Recycling has been an important component of the USA’s efforts to reduce the environmental impact of plastic. Extended Producer Responsibility has been imposed to eliminate plastic waste by putting the burden of proper disposal of products on the producers.


UK is a global leader in taking efforts of combatting plastic waste. Scotland became the first part of the UK to implement a ban on single-use plastics by the Environmental Protection (Single-use plastic products) (Scotland) Regulations, 2021 which came into effect from 1 June 2022. The Environmental Protection (Plastic Straws, Cotton Buds and Stirrers) (England) Regulations 2020 prohibits the supply of some single-use plastic items to an end user, subject to certain exceptions. Through the Environment Act 2021, the Government of UK brought forward a wide range of measures to tackle plastic pollution and litter. Laws banning the use of single-use plastic items are anticipated in Wales and Northern Ireland. 

The initiatives taken by UK to crack down on plastic are-

  1. Ban on plastic microbeads, cotton buds, plastic straws,

  2. Plastic-free aisles in supermarkets,

  3. Cutting down on plastic bottles and getting rid of disposable coffee cups,

  4. Imposing responsibility on the producers.


The Plastic Waste Reduction Project of China is their contribution towards reducing plastic waste. The main aim of this project is to improve plastic waste management and pollution management systems, policies, and standards. The project has four components and they are-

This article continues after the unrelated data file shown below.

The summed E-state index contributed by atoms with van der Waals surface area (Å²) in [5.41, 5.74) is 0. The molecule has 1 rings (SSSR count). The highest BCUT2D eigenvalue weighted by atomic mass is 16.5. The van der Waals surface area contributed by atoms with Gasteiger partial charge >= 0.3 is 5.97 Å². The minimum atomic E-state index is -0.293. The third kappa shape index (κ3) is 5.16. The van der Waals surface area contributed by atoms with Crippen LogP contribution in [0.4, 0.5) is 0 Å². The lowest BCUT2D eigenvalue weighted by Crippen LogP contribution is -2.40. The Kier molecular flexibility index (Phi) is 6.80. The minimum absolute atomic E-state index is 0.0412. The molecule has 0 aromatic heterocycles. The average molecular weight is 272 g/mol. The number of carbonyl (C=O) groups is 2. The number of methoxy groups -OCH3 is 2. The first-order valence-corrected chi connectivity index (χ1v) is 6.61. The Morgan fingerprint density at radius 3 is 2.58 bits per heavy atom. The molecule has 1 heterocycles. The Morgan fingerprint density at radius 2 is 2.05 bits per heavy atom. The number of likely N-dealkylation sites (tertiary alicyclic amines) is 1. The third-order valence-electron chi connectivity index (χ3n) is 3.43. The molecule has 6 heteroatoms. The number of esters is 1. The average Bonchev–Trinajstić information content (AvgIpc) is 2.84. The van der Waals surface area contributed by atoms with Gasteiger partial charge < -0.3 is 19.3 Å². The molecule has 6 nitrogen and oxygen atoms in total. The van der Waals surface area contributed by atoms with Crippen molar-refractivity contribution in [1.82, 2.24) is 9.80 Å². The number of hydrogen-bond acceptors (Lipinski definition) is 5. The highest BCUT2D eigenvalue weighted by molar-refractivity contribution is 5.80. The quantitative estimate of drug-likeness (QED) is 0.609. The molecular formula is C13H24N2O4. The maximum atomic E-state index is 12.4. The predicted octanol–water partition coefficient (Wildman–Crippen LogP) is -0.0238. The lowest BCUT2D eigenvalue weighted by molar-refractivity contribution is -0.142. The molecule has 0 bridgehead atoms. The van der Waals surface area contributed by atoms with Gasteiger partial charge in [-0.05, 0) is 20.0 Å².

1. Strengthening of national policies and institutions;

  2. Sub-national and local technical assistance for capacity building of waste management regime at national, sub-national, and local levels;

  3. Improvements to municipal solid waste management and plastic recycling;

  4. Project management, monitoring, and evaluation.

Further, the National Development and Reform Commission (NDRC) and the Ministry of Ecology and Environment on 16 January 2020 jointly set out a policy document titled “The Opinions on Further Strengthening the Control of Plastic Pollution”. Among restrictions on the production, sale, and use of single-use plastic products, the policy document also prohibited restaurants all over the country from providing single-use plastic straws and stores in the major cities from providing plastic shopping bags. The policy document lays down a five-year roadmap to restrict the use of plastic products such as shopping bags, straws, and utensils by 2020, 2022, and 2025 respectively.